Video IAEA: Iran Turns its Enriched Uranium Into Less Harmful Form

Iran has converted its stockpiles of enriched uranium into a less dangerous form that is more difficult to use for nuclear weapons, according to the United Nations’ Atomic Energy Agency. The move complies with an interim deal reached with Western powers on Iran's nuclear program last year, in exchange for easing of sanctions. Henry Ridgwell reports for VOA from London.
Video

Video Relic of Saint Draws Catholics Worried About Immigration Issue

A Roman Catholic saint who is a figure of devotion for those crossing the border into the United States is attracting believers concerned about the plight of undocumented immigrants. Mike O'Sullivan reports from Los Angeles, where a relic of Saint Toribio has drawn thousands to local churches.
Video

Video Ukraine Rebels Surrender MH17 Black Boxes

After days of negotiations, a senior separatist leader handed over two black boxes from an airliner downed over eastern Ukraine to Malaysian experts early Tuesday. While on Monday, the U.N. Security Council unanimously demanded that armed groups controlling the crash site allow safe and unrestricted access to the wreckage.
Video

Video In Cambodia, HIV Diagnosis Brings Deadly Shame

Although HIV/AIDS is now a treatable condition, a positive diagnosis is still a life altering experience. In Cambodia, people living with HIV are often disowned by friends, family and the community. This humiliation can be unbearable. We bring you one Cambodian woman’s struggle to overcome a life tragedy and her own HIV positive diagnosis.
Video

Video Nature of Space Exploration Enters New Age

Forty-five years ago this month, the first humans walked on the moon. It was during an era of the space race between the United States and the Soviet Union. World politics have changed since then and -- as Elizabeth Lee reports -- so has the nature of space exploration.
Video

Video Chicago’s Argonne Lab Developing Battery of the Future

In 2012, the U.S. Department of Energy’s Office of Science awarded a $120 million grant to a new technology center focused on battery development - headquartered at Argonne National Laboratory in suburban Chicago, Illinois. As VOA’s Kane Farabaugh reports, there scientists are making the next technological breakthroughs in energy storage.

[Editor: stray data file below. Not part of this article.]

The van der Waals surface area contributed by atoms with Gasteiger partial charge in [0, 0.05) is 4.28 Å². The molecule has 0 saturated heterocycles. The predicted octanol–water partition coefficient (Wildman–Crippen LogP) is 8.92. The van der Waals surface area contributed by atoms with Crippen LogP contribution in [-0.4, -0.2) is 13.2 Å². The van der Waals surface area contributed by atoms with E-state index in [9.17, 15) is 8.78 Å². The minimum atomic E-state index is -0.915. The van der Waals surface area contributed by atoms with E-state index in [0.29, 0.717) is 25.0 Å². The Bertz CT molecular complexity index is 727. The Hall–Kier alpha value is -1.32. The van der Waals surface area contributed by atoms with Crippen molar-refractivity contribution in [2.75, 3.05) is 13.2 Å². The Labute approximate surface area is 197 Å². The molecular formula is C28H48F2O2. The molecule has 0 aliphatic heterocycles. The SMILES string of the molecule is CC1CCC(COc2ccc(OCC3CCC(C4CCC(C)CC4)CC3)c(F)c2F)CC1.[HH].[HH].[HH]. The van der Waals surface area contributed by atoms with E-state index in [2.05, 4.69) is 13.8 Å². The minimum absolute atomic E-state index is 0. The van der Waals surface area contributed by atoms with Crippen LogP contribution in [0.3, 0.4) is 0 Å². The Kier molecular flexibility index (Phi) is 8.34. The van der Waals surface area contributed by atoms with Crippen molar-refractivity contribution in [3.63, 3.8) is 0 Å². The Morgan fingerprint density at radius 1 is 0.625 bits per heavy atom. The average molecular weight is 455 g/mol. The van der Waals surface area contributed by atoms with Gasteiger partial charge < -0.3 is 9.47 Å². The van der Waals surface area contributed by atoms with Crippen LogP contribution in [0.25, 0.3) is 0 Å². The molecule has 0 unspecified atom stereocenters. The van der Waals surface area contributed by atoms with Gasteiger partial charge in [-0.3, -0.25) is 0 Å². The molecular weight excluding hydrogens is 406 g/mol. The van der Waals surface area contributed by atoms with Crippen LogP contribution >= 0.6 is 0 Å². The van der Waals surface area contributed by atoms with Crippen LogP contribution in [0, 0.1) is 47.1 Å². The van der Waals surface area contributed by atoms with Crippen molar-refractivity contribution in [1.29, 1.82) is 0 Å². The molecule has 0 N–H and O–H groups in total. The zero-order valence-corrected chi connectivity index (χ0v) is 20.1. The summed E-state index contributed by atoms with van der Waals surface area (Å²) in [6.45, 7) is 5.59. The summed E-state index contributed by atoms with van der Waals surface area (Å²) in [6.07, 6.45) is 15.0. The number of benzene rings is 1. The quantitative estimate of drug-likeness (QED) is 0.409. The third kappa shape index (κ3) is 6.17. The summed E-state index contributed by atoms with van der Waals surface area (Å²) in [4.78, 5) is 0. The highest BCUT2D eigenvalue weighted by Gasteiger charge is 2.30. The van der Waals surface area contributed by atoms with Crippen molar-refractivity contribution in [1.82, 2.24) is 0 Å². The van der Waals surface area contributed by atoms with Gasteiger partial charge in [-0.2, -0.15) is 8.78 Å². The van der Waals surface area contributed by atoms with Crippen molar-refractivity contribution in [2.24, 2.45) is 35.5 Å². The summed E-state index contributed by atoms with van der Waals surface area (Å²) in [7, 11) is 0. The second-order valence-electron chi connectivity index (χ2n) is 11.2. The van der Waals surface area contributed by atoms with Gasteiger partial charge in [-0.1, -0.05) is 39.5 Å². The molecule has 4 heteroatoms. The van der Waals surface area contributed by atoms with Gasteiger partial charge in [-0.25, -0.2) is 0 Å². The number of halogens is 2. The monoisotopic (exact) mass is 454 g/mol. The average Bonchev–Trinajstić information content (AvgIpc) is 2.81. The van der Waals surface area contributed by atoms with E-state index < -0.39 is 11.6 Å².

Video

Video In NW Pakistan, Army Offensive Causes Massive Number of Displaced

Pakistan’s army offensive in North Waziristan has resulted in the large-scale displacement of the local population. VOA's Ayaz Gul reports from northwest Pakistan where authorities say around 80 percent of the estimated 1 million internally displaced persons [IDPs] have settled in Bannu district, while much of the remaining 20 percent are scattered in nearby cities.
Video

Video Kurdish Peshmerga Force Secures Kirkuk, Its Oil

The Kurdistan regional government has sent its Peshmerga troops into the adjacent province of Kirkuk to drive out insurgents, and to secure the area's rich oil fields. By doing this, the regional government has added a fourth province to the three it officially controls. The oil also provides revenue that could make an independent Kurdistan economically strong. VOA’s Jeffrey Young went out with the Peshmerga and filed this report.
Video

Video Malaysia Reeling: Second Air Disaster in Four Months

Malaysia is reeling from the second air disaster in four months involving the country’s flag carrier. Flight 340 vanished in March and despite an extensive search, no debris has been found. And on Thursday, Flight 17, likely hit by a surface-to-air missile, came apart over eastern Ukraine. The two incidents together have left more than 500 people dead. VOA Correspondent Steve Herman reports from Kuala Lumpur.

AppleAndroid